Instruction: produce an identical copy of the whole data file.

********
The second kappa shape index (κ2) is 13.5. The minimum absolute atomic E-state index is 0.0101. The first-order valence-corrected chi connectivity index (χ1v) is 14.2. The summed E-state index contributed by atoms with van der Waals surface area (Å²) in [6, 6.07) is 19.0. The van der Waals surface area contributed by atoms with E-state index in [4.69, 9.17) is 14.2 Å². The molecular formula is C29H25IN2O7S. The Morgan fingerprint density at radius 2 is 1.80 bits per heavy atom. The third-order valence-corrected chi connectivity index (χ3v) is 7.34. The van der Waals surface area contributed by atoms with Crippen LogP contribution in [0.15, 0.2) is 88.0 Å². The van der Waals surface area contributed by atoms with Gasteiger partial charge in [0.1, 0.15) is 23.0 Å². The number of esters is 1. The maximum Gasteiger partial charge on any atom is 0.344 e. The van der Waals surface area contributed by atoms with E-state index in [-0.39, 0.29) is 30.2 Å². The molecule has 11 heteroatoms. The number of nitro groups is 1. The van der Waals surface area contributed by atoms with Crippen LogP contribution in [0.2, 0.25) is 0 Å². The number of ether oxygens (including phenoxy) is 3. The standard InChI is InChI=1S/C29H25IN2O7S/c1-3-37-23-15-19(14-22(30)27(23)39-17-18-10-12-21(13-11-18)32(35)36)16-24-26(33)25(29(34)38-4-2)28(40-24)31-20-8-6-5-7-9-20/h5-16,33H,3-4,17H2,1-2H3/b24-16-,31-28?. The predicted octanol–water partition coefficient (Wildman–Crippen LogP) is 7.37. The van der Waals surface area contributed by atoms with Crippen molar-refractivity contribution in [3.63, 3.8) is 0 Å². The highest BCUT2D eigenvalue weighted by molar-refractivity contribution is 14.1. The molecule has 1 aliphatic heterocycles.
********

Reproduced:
The second kappa shape index (κ2) is 13.5. The minimum absolute atomic E-state index is 0.0101. The first-order valence-corrected chi connectivity index (χ1v) is 14.2. The summed E-state index contributed by atoms with van der Waals surface area (Å²) in [6, 6.07) is 19.0. The van der Waals surface area contributed by atoms with E-state index in [4.69, 9.17) is 14.2 Å². The molecular formula is C29H25IN2O7S. The Morgan fingerprint density at radius 2 is 1.80 bits per heavy atom. The third-order valence-corrected chi connectivity index (χ3v) is 7.34. The van der Waals surface area contributed by atoms with Crippen LogP contribution in [0.15, 0.2) is 88.0 Å². The van der Waals surface area contributed by atoms with Gasteiger partial charge in [0.1, 0.15) is 23.0 Å². The number of esters is 1. The maximum Gasteiger partial charge on any atom is 0.344 e. The van der Waals surface area contributed by atoms with E-state index in [-0.39, 0.29) is 30.2 Å². The molecule has 11 heteroatoms. The number of nitro groups is 1. The van der Waals surface area contributed by atoms with Crippen LogP contribution in [0.2, 0.25) is 0 Å². The number of ether oxygens (including phenoxy) is 3. The standard InChI is InChI=1S/C29H25IN2O7S/c1-3-37-23-15-19(14-22(30)27(23)39-17-18-10-12-21(13-11-18)32(35)36)16-24-26(33)25(29(34)38-4-2)28(40-24)31-20-8-6-5-7-9-20/h5-16,33H,3-4,17H2,1-2H3/b24-16-,31-28?. The predicted octanol–water partition coefficient (Wildman–Crippen LogP) is 7.37. The van der Waals surface area contributed by atoms with Crippen molar-refractivity contribution in [3.63, 3.8) is 0 Å². The highest BCUT2D eigenvalue weighted by molar-refractivity contribution is 14.1. The molecule has 1 aliphatic heterocycles.